Autumn Edition - Transport and Mobility
Road, maritime and aviation
Key elements of transport policy in Europe are developed at EU- level across all sectors: road, aviation, maritime and rail. The UK is no longer part of that process and does not benefit from the discussions around policy formation or the long-term strategy for transport. Within the UK, policy formation for all modes of transport sits entirely with the UK Government.
In this regard we can say divergence between the UK and the EU on transport policy is absolute. The policy is being developed through entirely different processes by entirely different actors.
Nonetheless, the issues faced by the EU and the UK are consistent, given the naturally cross-border nature of the industry. The level of recognition, reciprocity and the spirit of cooperation are therefore fundamental.
The divergence between the UK and the EU however has resulted in some duplication of policy and programs. As the UK left the mechanisms of the EU, they replicated them. An example of this is with the EU Emissions Trading System (EU ETS). The EU ETS is a cornerstone of the EU’s climate change policies and is the world’s first major carbon trading market and remains the largest such market in the world. It is a key tool for reducing greenhouse gas emissions in a cost-effective manner.
When the UK left the EU it also left the EU ETS and put in place its own Emissions Trading System, the UK ETS. Airlines operating in Europe are required to make payments to offset their carbon usage under the ETS, post Brexit those same airlines that operate from a point in the UK to a point in the EEA now have to manage two different systems for Emissions Trading, the EU ETS and the UK ETS. This has again added both cost and administrative burden as systems are replicated across the jurisdictions.
We must also consider the impact of market forces on the sector. Transport is an industry which requires operators to meet rules and standards across multiple jurisdictions, whether transporting goods or people. As such it must be asked to what degree there can really be divergence and what would be the benefit?
Air passenger rights
As the UK now entirely controls its own transport policy, it has the freedom to act on areas where progress at an EU level is restricted or stalled. This was particularly evident this year where the UK has made advancements in some areas, notably the question of air passenger rights. In the summer of 2022, the UK Government adopted its Air Passenger Charter, a document that details the rights of passengers when flights are delayed or cancelled, and the obligations of airlines to their passengers.
This is in marked difference to the process in the EU which has been subject to substantial delays as Member States have struggled to find common ground with the Air Passenger Rights Regulation stuck in negotiations since 2013. While the new Charter adopted by the UK follows a similar pattern, their ability to move quickly on the topic is in stark contrast to the problems faced in the EU.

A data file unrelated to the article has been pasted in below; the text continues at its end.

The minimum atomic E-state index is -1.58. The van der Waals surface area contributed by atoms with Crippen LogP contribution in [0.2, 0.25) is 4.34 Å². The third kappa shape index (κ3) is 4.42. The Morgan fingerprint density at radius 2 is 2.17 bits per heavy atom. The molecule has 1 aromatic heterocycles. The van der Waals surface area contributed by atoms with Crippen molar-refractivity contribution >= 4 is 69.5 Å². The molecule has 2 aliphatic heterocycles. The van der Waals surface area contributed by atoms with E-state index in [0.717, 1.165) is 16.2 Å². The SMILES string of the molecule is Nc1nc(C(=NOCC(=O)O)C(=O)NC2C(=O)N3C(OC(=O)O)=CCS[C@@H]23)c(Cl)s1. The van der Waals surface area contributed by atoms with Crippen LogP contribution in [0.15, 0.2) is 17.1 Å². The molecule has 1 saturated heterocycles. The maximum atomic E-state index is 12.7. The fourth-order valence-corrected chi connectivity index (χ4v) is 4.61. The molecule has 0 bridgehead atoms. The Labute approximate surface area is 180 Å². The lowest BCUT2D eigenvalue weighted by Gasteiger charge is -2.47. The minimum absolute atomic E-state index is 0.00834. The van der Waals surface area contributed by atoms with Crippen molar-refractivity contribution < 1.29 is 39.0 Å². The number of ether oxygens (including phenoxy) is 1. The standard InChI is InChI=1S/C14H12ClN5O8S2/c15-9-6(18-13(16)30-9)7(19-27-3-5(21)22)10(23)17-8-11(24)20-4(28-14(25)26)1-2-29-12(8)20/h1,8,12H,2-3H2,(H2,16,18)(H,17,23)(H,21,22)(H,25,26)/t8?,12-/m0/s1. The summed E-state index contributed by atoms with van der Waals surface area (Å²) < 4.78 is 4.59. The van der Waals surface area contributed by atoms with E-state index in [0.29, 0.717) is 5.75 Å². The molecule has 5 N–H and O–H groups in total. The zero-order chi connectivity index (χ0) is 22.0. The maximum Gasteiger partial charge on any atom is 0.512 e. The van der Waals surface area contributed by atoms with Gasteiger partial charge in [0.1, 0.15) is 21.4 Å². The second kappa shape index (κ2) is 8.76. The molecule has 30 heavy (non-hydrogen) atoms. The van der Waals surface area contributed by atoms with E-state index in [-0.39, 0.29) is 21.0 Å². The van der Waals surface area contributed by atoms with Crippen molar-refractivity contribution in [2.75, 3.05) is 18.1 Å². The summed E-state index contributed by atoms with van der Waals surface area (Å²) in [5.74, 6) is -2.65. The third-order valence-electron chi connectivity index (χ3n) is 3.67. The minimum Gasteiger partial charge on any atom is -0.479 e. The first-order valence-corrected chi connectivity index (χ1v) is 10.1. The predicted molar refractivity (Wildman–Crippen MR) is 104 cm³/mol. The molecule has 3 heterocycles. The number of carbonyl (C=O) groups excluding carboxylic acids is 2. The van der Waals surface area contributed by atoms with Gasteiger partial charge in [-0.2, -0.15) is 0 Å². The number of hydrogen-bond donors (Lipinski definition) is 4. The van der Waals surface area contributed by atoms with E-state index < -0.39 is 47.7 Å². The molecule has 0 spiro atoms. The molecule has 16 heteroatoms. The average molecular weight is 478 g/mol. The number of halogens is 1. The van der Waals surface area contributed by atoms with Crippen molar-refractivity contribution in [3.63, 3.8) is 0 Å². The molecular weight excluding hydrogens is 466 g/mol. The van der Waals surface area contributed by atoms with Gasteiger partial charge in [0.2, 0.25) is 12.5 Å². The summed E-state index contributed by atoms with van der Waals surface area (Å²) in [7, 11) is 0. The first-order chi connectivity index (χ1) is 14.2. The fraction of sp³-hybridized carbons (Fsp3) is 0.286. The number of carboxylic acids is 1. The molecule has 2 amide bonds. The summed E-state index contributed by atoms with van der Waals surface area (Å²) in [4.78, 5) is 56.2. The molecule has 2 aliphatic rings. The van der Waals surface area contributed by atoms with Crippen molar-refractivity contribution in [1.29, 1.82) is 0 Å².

This is a clear divergence as the United Kingdom now operates with different rules in this area compared to the EU Member States. It points to the opportunity that withdrawal has provided the UK in terms of setting its own policies at its own pace.
As mentioned, operators in the transport sector benefit from close cooperation between different jurisdictions as this can reduce costs and administrative burdens. The withdrawal of the UK from the EU has created great upheaval for the transport sector as many of the policies in place to facilitate the passage of people and goods through the EU are no longer applicable. This is most evident in the queues of trucks and passengers trying to enter the EU this summer, both subject to more stringent entry requirements.
Within the transport sector there is, naturally, a desire to limit the impacts and to encourage closer cooperation. This is achieved through programs of reciprocity, along with the recognition of cross-jurisdictional certification processes and standards which apply to vehicles, craft, machinery, and workers. If a company can certify or gain a license in one jurisdiction and have that recognised in another it saves time and cost in recertifying.
To date there is little evidence of such cooperation.
Following the withdrawal of the UK from the EU provision was made for the UK authorities to continue to recognise the certification processes of EU bodies, this provision expires on 31 December 2022. We have already seen requirements for airlines that will operate in the UK to recertify with the UK authorities, and the same requirement for machinery to be used on maritime vessels to be certified with UK authorities. The most recent announcement is for the rail sector and similarly requires operators to seek certification before the deadline.
This lack of recognition and reciprocity between the UK and the EU is leading to an additional cost and higher administrative burden for companies in the transport sector who are required to re-certify vehicles / craft and equipment.